“He started asking us to back him up during his live show at the California Club. That was the time when Joe Tex was popular. Remember he had that hit song and they used to have the Skinny Leg contests?” (we laughed).

“That was actually not a recording session, but our first ‘live’ stage stuff that we did with Jimmy Holiday at the California Club. Then, we started getting calls for recording sessions. I worked for the phone company at that time. And it got to the point where I had so much work singing, I couldn’t lie about why I couldn’t come to work anymore. Because you know, I would call in sick when I had a session,” Maxine Waters recalled and we both burst into laughter again.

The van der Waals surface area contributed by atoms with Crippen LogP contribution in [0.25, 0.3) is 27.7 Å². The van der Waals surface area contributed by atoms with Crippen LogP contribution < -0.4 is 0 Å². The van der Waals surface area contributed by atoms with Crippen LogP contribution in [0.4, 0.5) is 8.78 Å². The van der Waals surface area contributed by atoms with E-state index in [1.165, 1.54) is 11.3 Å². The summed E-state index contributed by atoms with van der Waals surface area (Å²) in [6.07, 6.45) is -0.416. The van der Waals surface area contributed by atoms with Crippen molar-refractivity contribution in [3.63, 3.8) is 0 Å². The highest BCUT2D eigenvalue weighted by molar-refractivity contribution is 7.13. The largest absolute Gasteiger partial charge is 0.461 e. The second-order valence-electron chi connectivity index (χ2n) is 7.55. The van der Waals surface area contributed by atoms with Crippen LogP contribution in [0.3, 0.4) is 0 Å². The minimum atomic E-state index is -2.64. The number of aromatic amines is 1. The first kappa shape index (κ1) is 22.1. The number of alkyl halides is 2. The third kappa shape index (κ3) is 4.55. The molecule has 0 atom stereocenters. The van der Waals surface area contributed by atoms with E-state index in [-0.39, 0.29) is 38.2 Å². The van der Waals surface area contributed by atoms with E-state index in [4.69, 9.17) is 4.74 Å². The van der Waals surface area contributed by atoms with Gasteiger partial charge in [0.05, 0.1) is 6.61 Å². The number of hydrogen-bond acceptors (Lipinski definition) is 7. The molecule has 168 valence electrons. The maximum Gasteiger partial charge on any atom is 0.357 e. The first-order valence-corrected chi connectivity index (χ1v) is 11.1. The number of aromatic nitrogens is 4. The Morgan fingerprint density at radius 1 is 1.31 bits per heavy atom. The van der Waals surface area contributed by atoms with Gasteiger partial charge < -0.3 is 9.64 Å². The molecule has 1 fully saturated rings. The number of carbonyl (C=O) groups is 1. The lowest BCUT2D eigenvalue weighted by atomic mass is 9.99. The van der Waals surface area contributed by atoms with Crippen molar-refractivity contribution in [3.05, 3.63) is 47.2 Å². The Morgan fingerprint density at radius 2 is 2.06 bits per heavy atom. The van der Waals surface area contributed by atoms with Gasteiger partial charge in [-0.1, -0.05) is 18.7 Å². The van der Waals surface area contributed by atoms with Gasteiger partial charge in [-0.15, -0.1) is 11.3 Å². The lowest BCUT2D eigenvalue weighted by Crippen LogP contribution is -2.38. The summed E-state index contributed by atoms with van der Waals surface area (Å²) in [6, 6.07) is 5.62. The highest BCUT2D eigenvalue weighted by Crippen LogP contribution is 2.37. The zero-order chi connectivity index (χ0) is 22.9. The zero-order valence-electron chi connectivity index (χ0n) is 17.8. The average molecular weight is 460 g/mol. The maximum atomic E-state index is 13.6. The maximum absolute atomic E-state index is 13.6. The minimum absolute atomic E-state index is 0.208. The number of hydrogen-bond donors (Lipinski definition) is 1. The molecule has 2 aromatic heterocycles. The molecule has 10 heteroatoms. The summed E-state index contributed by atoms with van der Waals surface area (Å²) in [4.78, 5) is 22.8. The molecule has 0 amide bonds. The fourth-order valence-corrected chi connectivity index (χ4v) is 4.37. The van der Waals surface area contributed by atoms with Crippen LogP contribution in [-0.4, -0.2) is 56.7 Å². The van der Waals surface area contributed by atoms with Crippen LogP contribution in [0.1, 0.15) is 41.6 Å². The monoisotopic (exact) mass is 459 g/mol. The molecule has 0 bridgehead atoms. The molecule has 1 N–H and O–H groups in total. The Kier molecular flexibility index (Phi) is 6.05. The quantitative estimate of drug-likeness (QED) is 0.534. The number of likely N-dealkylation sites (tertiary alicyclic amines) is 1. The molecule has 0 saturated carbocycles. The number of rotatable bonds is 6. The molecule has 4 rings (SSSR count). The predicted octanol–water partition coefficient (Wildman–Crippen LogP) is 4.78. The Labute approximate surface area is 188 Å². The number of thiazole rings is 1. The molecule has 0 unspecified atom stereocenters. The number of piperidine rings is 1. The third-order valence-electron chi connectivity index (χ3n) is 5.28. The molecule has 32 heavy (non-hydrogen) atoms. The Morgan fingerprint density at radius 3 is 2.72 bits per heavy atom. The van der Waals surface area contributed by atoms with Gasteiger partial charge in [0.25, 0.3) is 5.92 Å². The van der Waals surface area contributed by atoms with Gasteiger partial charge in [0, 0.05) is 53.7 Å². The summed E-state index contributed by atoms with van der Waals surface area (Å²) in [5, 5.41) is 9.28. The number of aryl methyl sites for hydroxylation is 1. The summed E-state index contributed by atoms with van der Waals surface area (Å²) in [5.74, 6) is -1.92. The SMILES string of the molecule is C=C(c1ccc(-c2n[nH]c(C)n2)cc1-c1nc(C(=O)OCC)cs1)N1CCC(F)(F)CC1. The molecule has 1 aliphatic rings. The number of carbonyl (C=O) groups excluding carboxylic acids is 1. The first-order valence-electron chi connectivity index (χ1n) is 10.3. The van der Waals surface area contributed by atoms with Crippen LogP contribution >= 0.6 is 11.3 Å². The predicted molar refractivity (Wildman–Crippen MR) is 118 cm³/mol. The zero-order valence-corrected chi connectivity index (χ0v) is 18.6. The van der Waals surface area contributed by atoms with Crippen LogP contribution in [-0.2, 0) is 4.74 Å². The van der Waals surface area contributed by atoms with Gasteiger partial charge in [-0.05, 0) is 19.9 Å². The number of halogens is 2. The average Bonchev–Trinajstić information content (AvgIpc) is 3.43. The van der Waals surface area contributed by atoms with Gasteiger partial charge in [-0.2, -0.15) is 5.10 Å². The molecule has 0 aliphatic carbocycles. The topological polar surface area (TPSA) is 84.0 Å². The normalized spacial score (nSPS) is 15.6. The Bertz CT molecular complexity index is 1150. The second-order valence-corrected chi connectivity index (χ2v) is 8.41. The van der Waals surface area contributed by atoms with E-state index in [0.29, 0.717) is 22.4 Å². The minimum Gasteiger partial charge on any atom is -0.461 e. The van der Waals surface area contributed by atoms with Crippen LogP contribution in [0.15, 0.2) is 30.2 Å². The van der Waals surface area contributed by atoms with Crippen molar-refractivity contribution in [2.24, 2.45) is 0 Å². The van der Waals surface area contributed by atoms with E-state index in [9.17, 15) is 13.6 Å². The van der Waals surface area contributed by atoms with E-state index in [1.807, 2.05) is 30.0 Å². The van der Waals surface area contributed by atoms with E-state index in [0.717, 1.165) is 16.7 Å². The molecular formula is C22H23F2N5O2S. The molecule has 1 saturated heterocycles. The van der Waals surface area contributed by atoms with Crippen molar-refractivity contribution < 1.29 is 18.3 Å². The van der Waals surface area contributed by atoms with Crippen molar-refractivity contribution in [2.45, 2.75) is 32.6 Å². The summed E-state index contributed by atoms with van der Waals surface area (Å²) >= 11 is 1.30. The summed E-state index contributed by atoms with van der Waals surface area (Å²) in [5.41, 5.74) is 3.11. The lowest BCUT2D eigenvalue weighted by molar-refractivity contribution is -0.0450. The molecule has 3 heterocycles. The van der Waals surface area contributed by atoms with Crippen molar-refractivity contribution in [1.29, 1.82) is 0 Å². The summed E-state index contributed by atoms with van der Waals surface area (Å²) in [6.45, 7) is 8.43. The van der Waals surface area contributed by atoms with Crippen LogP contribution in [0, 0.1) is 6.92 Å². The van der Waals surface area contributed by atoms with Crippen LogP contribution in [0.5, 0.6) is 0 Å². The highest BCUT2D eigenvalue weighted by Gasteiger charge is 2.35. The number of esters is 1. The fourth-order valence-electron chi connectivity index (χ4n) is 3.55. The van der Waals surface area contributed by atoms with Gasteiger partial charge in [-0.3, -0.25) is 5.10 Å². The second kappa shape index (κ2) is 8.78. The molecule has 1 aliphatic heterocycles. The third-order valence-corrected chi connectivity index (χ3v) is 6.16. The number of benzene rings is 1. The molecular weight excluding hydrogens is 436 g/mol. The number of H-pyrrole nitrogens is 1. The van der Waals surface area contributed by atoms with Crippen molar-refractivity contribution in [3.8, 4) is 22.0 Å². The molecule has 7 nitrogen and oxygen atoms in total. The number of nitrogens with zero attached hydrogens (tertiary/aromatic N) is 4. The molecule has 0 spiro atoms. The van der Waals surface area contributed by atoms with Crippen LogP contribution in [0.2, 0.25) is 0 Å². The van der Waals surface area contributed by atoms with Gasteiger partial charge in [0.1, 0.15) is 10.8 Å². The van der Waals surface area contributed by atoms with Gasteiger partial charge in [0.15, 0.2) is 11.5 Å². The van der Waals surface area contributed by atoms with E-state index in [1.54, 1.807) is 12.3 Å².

“And then at night, I was going to college to be a kindergarten teacher. That’s what I really wanted to be for most of my life. I didn’t get anywhere close to getting there, but I was on my way. Then I got that opportunity of going on tour with Dusty Springfield. That was a hard decision to make, but I had to choose. I did a recording session with Dusty, and she was putting together her backup group. Me, Alex Brown, and Shelly, the three of us went on tour with Dusty. I let my job go and college. That was my first tour on the road.”

Lorena, the mother of Maxine Waters encouraged her to take a chance on singing. She knew her daughter was talented and told her she could always get another job when she came off tour. Their mother was widowed at the young age of twenty-seven with four young children to raise alone. Her husband was a Lieutenant in the United States Army and was killed during the Korean War.